Exclusive interview with Pál Ságvári, Ambassador-at-Large for Energy Security, Ministry of Foreign Affairs and Trade of Hungary.

Exclusive interview with Pál Ságvári, Ambassador-at-Large for Energy Security, Ministry of Foreign Affairs and Trade of Hungary.

August 29, 2019 | Budapest LNG Summit | news

He talks about energy security, diversification of gas supply, alternative routes and sources. Pál Ságvári will be one of the speakers of Budapest LNG Summit.


What sort of opportunities do you see for diversification?

The heavy dependence of Hungary on natural gas from Russia is a historical legacy, even if predictability and pragmatism play a key role in this relationship. Naturally, and especially in the wake of the 2006 and 2009 supply crises, the subject of diversification – as such – has been a very hot topic, even though the interpretation of the concept has changed much during the years. Initially, diversification was about branching out the gas transport route-system and broadening the scope of potential new gas suppliers in the system. During the past ten years, Hungary put a lot of effort into building interconnectors with all seven neighbouring countries (the one with Slovenia is in the preparatory stage) and it should be technically feasible to import gas from different suppliers by now. The momentum to build up a new gas mix is approaching fast as the current long-term commercial contract with Russia expires at the end of this year.

Which alternate route do you find most likely to be used?

In the present setup we import through Ukraine and the HAG interconnector from Austria, the Slovakia-Hungary interconnector is a safety option. Nord Stream and potentially Nord Stream 2 may bring molecules from the North, and the gas from Turk Stream may reach Hungary through the new big-scale pipeline under construction via Bulgaria and Serbia. These projects, even if they are riddled with delays, will drastically and abruptly redefine the gas transit highways in Central and Eastern Europe. Our energy diplomacy this year aimed at ensuring a ‘soft-landing’ and thus get prepared for the supply incertitude after the Russia-Ukraine transit agreement expires in December 2019 – we are menaced by a potential disruption of supply if the geopolitical tension overheats between the two countries. But I am confident that Hungary is on its way to secure its supply for 2020 even if a nightmare scenario occurs in January as our sizable underground storages will be full by the end of September. Of course, we are not the only country affected, so we already started talks with some of our neighbours based on regional solidarity.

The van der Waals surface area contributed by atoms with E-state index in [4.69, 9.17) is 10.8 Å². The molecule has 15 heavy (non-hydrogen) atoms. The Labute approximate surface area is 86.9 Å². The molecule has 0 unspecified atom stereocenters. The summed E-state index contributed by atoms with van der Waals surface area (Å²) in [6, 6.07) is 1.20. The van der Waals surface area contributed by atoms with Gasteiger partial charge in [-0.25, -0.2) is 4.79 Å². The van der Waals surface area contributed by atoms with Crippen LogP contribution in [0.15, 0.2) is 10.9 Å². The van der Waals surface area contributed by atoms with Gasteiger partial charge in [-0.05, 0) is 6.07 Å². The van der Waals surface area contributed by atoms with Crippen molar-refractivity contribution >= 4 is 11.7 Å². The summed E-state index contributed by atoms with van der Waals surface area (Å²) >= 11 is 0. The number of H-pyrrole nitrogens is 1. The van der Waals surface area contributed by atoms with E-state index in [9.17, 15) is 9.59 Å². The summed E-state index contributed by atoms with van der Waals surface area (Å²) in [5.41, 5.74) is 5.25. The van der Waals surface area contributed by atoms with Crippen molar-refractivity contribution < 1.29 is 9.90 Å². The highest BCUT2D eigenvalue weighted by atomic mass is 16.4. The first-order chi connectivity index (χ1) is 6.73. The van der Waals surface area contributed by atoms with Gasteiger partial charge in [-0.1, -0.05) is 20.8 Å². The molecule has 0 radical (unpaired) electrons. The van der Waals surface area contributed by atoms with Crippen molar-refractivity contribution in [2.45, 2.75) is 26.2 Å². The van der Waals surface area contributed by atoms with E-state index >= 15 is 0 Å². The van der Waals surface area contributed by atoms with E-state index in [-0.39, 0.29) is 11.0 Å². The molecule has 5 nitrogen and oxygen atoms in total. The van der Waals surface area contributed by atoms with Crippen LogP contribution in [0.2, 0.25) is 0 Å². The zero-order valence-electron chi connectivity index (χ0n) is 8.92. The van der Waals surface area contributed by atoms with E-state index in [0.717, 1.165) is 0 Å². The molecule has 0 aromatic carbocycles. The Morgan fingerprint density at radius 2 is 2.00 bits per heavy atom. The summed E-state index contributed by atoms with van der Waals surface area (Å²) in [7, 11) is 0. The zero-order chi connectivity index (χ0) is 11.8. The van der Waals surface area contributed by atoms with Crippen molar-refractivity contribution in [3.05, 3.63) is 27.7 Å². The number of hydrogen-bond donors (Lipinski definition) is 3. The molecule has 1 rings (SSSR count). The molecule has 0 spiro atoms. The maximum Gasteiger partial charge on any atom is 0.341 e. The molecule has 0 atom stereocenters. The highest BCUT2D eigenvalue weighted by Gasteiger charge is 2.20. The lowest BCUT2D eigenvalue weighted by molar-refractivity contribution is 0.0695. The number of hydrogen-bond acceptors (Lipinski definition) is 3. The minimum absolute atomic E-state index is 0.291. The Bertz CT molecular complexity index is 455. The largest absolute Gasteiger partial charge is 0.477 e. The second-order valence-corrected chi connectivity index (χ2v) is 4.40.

What are the latest prospects regarding the Croatian LNG project and the Romanian exploitation?

Despite some challenges, both the Krk LNG project and the BRUA project are well on their way towards realisation. We need to understand that the preliminary design phase absorbs eighty percent of the whole project timing – often taking up a decade with intensive energy diplomacy activity to facilitate the final investment decision (FID) of the stakeholders. We are aware of the difficulties our Romanian and Croatian colleagues have to face and we facilitate their and the other stakeholders’ decision making processes as much as possible. As regards Krk LNG, we offered to provide equity investment and proposed to jointly investigate the possibility of gas market integration to forego bilateral exit and entry tariffs. Our aim is to create a competitively priced LNG highway towards Hungary. But irrespective of the outcome of our talks with our Croatian partners we can safely calculate with an operational terminal in Krk as of January 2021. The Neptun offshore project in Romania is also a very mature one, the FID can be expected as soon as the extracting consortium is confident that the regulatory environment enables such a step. We are hopeful that the first gas molecules starts to flow from this field from 2023.

Could you name predictably arising factors that could represent problems? 

Besides the usual business risks, the situation is further complicated by the fragmented nature of politics in our region: governments may come and go and in many cases there may be a lack of a national consensus on fundamental strategies and policies in the energy sector. Often we have to wait until the new administration catches up with the issue, assesses and evaluates its stance and position. This takes time and, above all, requires strategic patience.

What kind of cooperation is needed in order to achieve the desired diversification? 

Hungary cannot diversify its gas supply alone, therefore regional and European level cooperation is a fundamental principle of our energy diplomacy. The other countries of the region are in similar energy situations and it is only natural that our common interest towards diversification should lead to the identification of joint initiatives. Some EU funding is a helpful kick in most of the cases and a number of these projects are indeed eligible as Projects of Common Interest. With the infrastructure gradually becoming operational our task will shift from energy diplomacy and development towards operating the national and interconnecting networks, a task more of business and trade in nature.

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